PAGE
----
Pleasure of a Good Ride

He wasn’t a fancy-looking horse, but he helped preserve this reader’s confidence.

The author with her Quarter Horse gelding.

This is a story about a horse named King, who was a big part of my life for exactly five years. When I bought him as a trail horse for my husband, he was an average-looking, 30-year-old sorrel Quarter Horse gelding. Though his conformation wouldn’t turn your head, you might say he was drop-dead gorgeous on the inside.

At that time, I also owned a 5-year-old Quarter Horse mare. Big horse, big attitude. Many times, after having battles with Silky, I’d turn to King for the simple pleasure of an uncomplicated ride. He was the kind of horse that made you glad to have horses. And he could restore your confidence even when it was at rock bottom.

Kind and forgiving, King never refused me anything. When I made mistakes, he didn’t take advantage of them. I recall the time I left his stall door open after bringing horses in for the night—and the barn doors were open, too. Hours later, I went out to check on the horses and there he was, still standing in his stall, door wide open.

As the years progressed, I turned more and more to King for my happy horse time. We rode on the property, we went on trail rides at local parks, and eventually we went to horse shows. It was obvious he had previous show experience. We always did well, and I could even feel him pump himself up a bit whenever we entered the show ring.

One of the most memorable shows was a benefit for a riding facility serving disabled children. During a break, one severely handicapped little girl was placed on his back, and this made her so happy! Other children proceeded to come over and ask if they could pet King, sit on him, hold onto him. When it was time to leave, we heard a chorus of little voices calling, “Goodbye, King!” as we walked back to the trailer.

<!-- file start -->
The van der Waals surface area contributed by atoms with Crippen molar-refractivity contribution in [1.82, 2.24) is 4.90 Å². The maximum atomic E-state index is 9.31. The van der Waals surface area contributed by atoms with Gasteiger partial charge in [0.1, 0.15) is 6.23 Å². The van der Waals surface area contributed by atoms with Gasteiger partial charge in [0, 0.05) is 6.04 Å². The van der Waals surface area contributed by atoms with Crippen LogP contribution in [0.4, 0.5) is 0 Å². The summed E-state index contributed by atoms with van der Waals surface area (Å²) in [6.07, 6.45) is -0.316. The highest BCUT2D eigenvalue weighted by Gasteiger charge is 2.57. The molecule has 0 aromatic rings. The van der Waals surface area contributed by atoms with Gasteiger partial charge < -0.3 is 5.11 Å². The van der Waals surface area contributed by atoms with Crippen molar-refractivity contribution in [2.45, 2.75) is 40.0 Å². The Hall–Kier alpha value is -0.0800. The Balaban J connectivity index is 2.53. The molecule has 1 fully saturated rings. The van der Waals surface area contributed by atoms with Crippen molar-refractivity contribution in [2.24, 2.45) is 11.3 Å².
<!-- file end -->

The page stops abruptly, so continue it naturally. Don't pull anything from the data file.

Such great memories.

Then, one January day while I was trotting King in my arena, he just stopped. I knew instantly something was seriously wrong. Tests at the vet hospital told me his body was basically shutting down. I’d bought him on a February 8 and, five years later to the day, I said goodbye to him on a February 8.

The best and worst days of my life.

An excavator laid him carefully into the ground, on his side on a bed of straw. I climbed down a ladder and said one last goodbye. As I stood there, placing around him a picture of us, a note, a trophy, and a few other mementos, I felt how peaceful it was. I thought, too, about how I went on my first trail ride on King, and to my first horse show. It seemed only fitting that I should be in my first grave with King.

This wasn’t a morbid thought, however—in fact, the opposite. Being there with him gave me a serene sense of comfort as I accepted the finality of my last goodbye to my horse, my partner, my dear friend.

He was just a little old gelding, but he was mine, and I loved him. I still think of him a lot, especially whenever I hear the Phil Collins ballad, “You’ll Be in My Heart”—my special song for him. When I hear it now, even though King has been gone for over 10 years, the tears start flowing.

Today, I still have two geldings, a 22-year-old Paint and a 32-year-old semi-retired Quarter Horse. And, when I think back over my horse life, I sincerely wonder if I would have stayed with horses if it hadn’t been for King.

He boosted my confidence, and made everything seem possible.

Linda Nelson lives with her husband, dog, and two geldings, Quarter Horse Gus and Paint Lucky, on their horse farm in Northern Illinois. Having come late to horses, Linda competed in her first show at age 50 and today shows in local open events in hunt seat and Western disciplines.